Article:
Editions:  Austria · Denmark · France · Germany · Italy · Norway · Spain · Sweden · Switzerland
Advertisement

WhatsApp texts heat up slush fund scandal

Share this article

WhatsApp texts heat up slush fund scandal
"Luis, I understand, be strong. I will call you tomorrow. Best wishes," said one of the messages purportedly from Rajoy (left) to Bárcenas. Photo: Pierre Philippe Marcou/ AFP
09:10 CEST+02:00
Spain's Prime Minister Mariano Rajoy faced calls to resign on Sunday after the publication of friendly mobile text messages he purportedly sent to the disgraced treasurer at the heart of the slush fund affair.

The leader of Spain's main opposition Socialist Party, Alfredo Perez Rubalcaba, said he was severing all contact with the prime minister and his party.

 

"Given the unsustainable political situation in Spain, the Socialist Party calls for the immediate resignation of Mariano Rajoy as head of the government," he told reporters in Madrid.

 

"Mr. Rajoy's conduct in this situation can be summarized quite simply: silence, lies, and after what we have learned today, collusion, extremely serious collusion," Rubalcaba said.

 

Dozens of protesters, outraged by the corruption allegations at a time of recession and record unemployment, rallied outside the Popular Party's Madrid headquarters, chanting

 

"Thieves!" and "Here is Ali Babi's cave!".

 

The centre-right daily El Mundo newspaper published images of the alleged text messages between Rajoy and Luis Bárcenas, the former ruling party treasurer who is in pre-trial detention as part of a separate corruption inquiry.

 

Barcenas is suspected of running a party slush fund financed by corporate donors who were then rewarded with state contracts.

 

The cash was allegedly used to supplement senior party members' salaries.

 

According to El Mundo, the prime minister sent supportive messages to Bárcenas between May 2011 and March 2013, ending some two months after the scandal erupted.

 

Rajoy kept in "direct and permanent contact" with Bárcenas, El Mundo said.

 

"Luis, I understand, be strong. I will call you tomorrow. Best wishes," said one of the messages purportedly from Rajoy to Bárcenas, dated January 18th this year when El Mundo first published allegations over the slush fund.

 

"It is not good to try to determine what we will say or to comment on things that must be presented to the courts, which we must all respect," read another message allegedly sent by Rajoy.

 

The Popular Party, which has ruled with an absolute majority since winning an election landslide in September 2011, hit back at the opposition call for the prime minister to step down.

 

"It is pitiful that Rubalcaba, in his distress, is calling for resignations in collusion with the lies of a man under police investigation," said Carlos Floriano, the Popular Party's deputy secretary.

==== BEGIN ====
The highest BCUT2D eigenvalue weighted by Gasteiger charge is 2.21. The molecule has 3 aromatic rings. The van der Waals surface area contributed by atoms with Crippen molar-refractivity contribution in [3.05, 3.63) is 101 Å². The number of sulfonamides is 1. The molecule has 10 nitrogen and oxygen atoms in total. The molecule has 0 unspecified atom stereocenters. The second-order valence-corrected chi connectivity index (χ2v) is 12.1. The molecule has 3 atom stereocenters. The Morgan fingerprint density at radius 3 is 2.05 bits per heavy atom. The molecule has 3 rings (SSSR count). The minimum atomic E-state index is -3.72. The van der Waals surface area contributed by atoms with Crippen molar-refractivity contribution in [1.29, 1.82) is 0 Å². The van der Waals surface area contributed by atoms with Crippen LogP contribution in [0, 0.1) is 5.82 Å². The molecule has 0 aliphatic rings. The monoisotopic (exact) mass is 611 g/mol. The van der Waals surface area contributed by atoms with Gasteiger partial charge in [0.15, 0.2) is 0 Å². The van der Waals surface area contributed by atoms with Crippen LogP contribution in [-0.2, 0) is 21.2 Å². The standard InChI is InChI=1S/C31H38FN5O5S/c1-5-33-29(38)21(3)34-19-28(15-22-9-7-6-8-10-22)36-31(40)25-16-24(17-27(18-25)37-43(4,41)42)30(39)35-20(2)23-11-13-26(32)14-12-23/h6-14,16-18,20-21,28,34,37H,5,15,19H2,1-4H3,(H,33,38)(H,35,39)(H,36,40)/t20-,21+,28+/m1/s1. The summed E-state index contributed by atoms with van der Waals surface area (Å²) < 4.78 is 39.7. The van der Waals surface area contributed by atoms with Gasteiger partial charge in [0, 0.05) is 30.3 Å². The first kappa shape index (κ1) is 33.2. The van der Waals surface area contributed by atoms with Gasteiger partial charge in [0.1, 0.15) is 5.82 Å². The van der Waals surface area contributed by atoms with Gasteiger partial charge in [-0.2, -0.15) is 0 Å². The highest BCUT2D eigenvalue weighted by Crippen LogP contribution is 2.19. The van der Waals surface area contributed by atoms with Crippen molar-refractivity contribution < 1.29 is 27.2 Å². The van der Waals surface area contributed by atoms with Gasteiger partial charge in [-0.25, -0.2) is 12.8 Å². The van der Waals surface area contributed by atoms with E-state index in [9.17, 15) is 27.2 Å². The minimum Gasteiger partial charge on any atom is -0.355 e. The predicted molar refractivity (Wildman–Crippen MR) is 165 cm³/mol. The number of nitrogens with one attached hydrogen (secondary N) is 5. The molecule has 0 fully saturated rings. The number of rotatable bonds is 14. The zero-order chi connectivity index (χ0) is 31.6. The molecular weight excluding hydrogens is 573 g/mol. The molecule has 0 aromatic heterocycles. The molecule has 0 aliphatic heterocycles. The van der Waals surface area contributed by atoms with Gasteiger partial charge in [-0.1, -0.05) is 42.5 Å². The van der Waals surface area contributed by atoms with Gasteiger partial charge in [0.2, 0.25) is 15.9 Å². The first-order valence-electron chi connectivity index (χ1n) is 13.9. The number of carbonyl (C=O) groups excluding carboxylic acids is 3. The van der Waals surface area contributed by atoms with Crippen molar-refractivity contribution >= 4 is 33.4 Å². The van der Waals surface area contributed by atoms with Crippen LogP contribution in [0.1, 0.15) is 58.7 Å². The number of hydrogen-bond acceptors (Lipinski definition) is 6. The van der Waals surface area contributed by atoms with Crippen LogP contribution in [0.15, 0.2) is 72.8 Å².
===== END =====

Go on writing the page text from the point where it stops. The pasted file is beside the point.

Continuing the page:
Rajoy, backed by his party's solid majority, has resisted calls to answer questions in parliament over the scandal. He is expected to face the press Monday, however, after hosting a visit by Polish Prime Minister Donald Tusk.

 

Barcenas has been summoned to appear before a judge on Monday after El Mundo last week published what it said was an original page from Bárcenas' slush fund ledger and handed the document to the courts.

 

The excerpt purportedly showed extra payments to party officials including Rajoy when he was a minister under then prime minister Jose Maria Aznar in 1997, 1998 and 1999.

 

The entries include two payments to Rajoy of €12,600 ($16,440) in 1998.

 

Coming six months after centre-left daily El País published supposed photocopies of the accounts, El Mundo's report said that the original copy challenged claims by the party that the accounts had been fabricated.

 

Two days earlier, on July 7th, El Mundo published an interview in which it said Bárcenas admitted the Popular Party had engaged in illegal financing for 20 years, the Popular Party has repeatedly denied the allegations.

 

Rajoy, too, denies any wrongdoing.

 

A Spanish judge remanded Bárcenas to custody on June 27th over separate allegations including money laundering and tax fraud. He said the move was aimed at preventing him from fleeing and to preserve evidence.

 

Bárcenas is being investigated over tens of millions of euros he allegedly stashed in Swiss bank accounts.


 

Get notified about breaking news on The Local

Share this article

Advertisement

From our sponsors

The Swedish university where students tackle real-world problems

Ranked among the world's best young universities in the QS Top 50 Under 50, Linköping University (LiU) uses innovative learning techniques that prepare its students to tackle the challenges of tomorrow.

Advertisement
Advertisement
Jobs
Click here to start your job search
Advertisement
Advertisement

Popular articles

Advertisement
Advertisement